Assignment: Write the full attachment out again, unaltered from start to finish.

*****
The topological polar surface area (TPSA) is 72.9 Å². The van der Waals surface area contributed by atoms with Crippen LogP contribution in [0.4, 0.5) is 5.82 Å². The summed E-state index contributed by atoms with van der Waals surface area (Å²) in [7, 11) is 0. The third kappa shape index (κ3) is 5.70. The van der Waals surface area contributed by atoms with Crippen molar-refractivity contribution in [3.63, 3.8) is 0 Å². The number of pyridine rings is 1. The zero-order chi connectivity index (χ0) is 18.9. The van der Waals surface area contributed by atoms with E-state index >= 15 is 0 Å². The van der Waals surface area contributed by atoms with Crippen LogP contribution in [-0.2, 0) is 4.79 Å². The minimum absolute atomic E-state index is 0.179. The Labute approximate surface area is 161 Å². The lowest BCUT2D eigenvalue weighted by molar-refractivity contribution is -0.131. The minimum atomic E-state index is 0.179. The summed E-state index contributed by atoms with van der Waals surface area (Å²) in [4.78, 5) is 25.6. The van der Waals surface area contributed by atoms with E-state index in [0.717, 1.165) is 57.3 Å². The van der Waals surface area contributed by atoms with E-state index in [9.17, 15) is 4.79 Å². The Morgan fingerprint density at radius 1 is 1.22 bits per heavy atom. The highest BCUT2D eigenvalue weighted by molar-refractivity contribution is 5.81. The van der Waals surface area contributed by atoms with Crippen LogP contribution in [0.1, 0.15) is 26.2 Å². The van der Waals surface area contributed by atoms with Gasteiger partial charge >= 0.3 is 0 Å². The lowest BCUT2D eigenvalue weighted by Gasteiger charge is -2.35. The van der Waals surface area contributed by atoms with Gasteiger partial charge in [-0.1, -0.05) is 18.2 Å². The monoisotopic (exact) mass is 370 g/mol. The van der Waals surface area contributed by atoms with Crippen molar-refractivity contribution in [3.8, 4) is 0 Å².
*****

The topological polar surface area (TPSA) is 72.9 Å². The van der Waals surface area contributed by atoms with Crippen LogP contribution in [0.4, 0.5) is 5.82 Å². The summed E-state index contributed by atoms with van der Waals surface area (Å²) in [7, 11) is 0. The third kappa shape index (κ3) is 5.70. The van der Waals surface area contributed by atoms with Crippen molar-refractivity contribution in [3.63, 3.8) is 0 Å². The number of pyridine rings is 1. The zero-order chi connectivity index (χ0) is 18.9. The van der Waals surface area contributed by atoms with E-state index >= 15 is 0 Å². The van der Waals surface area contributed by atoms with Crippen LogP contribution in [-0.2, 0) is 4.79 Å². The minimum absolute atomic E-state index is 0.179. The Labute approximate surface area is 161 Å². The lowest BCUT2D eigenvalue weighted by molar-refractivity contribution is -0.131. The minimum atomic E-state index is 0.179. The summed E-state index contributed by atoms with van der Waals surface area (Å²) in [4.78, 5) is 25.6. The van der Waals surface area contributed by atoms with E-state index in [0.717, 1.165) is 57.3 Å². The van der Waals surface area contributed by atoms with E-state index in [9.17, 15) is 4.79 Å². The Morgan fingerprint density at radius 1 is 1.22 bits per heavy atom. The highest BCUT2D eigenvalue weighted by molar-refractivity contribution is 5.81. The van der Waals surface area contributed by atoms with Crippen LogP contribution in [0.1, 0.15) is 26.2 Å². The van der Waals surface area contributed by atoms with Gasteiger partial charge >= 0.3 is 0 Å². The lowest BCUT2D eigenvalue weighted by Gasteiger charge is -2.35. The van der Waals surface area contributed by atoms with Gasteiger partial charge in [-0.1, -0.05) is 18.2 Å². The monoisotopic (exact) mass is 370 g/mol. The van der Waals surface area contributed by atoms with Crippen molar-refractivity contribution in [3.8, 4) is 0 Å².